Any smart coach, trainer or athlete will stress the importance of drinking water while working out. Whether engaging in light exercise or a more strenuous routine, your body runs the risk of experiencing dehydration if you don’t replenish fluids lost from sweat. Follow these simple guidelines to ensure you stay hydrated while training and maximize your performance.
1.) Drink Water
Good old H2O is the number one way to keep your body hydrated. When you sweat, you lose fluids that your body’s organs and muscles rely on to function at maximum strength. Drinking water allows you to replenish these fluids and rebalance your system.
2.) Know How Much to Drink
The key here is “balance.” Keep this in mind while you’re drinking water. Too little water can dehydrate your body, but too much water can also have negative effects such as overhydration, or hyponatremia, which dilutes the sodium content in your blood. Staying hydrated while training is about restoring what is lost, so water intake requirements are highly variable depending on the person, environment and workout.
3.) Know When to Drink
Many coaches plan a water break in the middle of practice when players start feeling fatigued. But according to Ace Fitness, in order to stay properly hydrated, athletes should start drinking water two to three hours before training, every twenty minutes during training and continue to drink water after training. By meeting your body’s hydration needs before it starts feeling deprived, you will be able to maximize your performance.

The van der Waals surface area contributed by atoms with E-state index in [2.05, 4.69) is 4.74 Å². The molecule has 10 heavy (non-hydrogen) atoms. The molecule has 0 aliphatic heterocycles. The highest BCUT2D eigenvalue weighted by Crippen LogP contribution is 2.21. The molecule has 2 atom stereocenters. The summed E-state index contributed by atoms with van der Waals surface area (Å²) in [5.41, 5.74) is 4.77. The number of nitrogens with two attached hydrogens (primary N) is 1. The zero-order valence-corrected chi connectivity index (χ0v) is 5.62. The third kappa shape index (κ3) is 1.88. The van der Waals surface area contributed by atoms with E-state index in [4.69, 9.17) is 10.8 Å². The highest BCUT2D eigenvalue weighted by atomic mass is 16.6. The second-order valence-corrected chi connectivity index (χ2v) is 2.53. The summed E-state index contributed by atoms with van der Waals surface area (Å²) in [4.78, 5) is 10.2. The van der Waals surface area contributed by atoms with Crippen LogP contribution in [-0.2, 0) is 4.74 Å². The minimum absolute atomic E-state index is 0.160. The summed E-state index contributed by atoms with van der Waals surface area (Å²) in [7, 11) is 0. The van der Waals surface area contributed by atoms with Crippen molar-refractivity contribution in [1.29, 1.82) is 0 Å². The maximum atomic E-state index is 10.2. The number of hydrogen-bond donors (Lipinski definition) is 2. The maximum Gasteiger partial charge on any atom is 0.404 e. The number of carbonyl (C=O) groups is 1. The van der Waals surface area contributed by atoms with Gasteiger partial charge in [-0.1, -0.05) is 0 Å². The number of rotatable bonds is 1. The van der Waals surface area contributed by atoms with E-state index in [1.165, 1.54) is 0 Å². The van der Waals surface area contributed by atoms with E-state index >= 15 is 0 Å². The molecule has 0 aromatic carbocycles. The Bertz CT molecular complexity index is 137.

4.) Befriend Electrolytes
You just had a hard workout. You’re sweating. You’re hot. So you grab a sports drink from the vending machine or juice bar at your gym. One reason athletes turn to sports drinks instead of water is because they rehydrate in addition to providing electrolytes. Electrolytes are minerals that not only help with hydration, but they also have perks such as prolonged endurance (every athlete’s favorite).
Sports drinks, electrolyte tablets and coconut water are good sources of electrolytes to consider if you are exercising for extended periods of time. These are potentially positive substitutes during intense workouts or sports like marathon running and triathlons.
5.) Pay Attention to Warning Signs
There are many warning signs that your body sends when it is feeling dehydrated. When training, pay attention to red flags such as dry mouth, feeling dizzy, skin elasticity, color of urine, drastic drop in body weight (3% or more), heat exhaustion or cramping muscles. These are all signs of dehydration and that it is time for a water break.
Abnormalities and hindrances in athletic performance are your body’s way of reminding you to hydrate. Listening to your muscles and organs can help you avoid dehydration during your workout and allow you to stay on the machines you love even longer.
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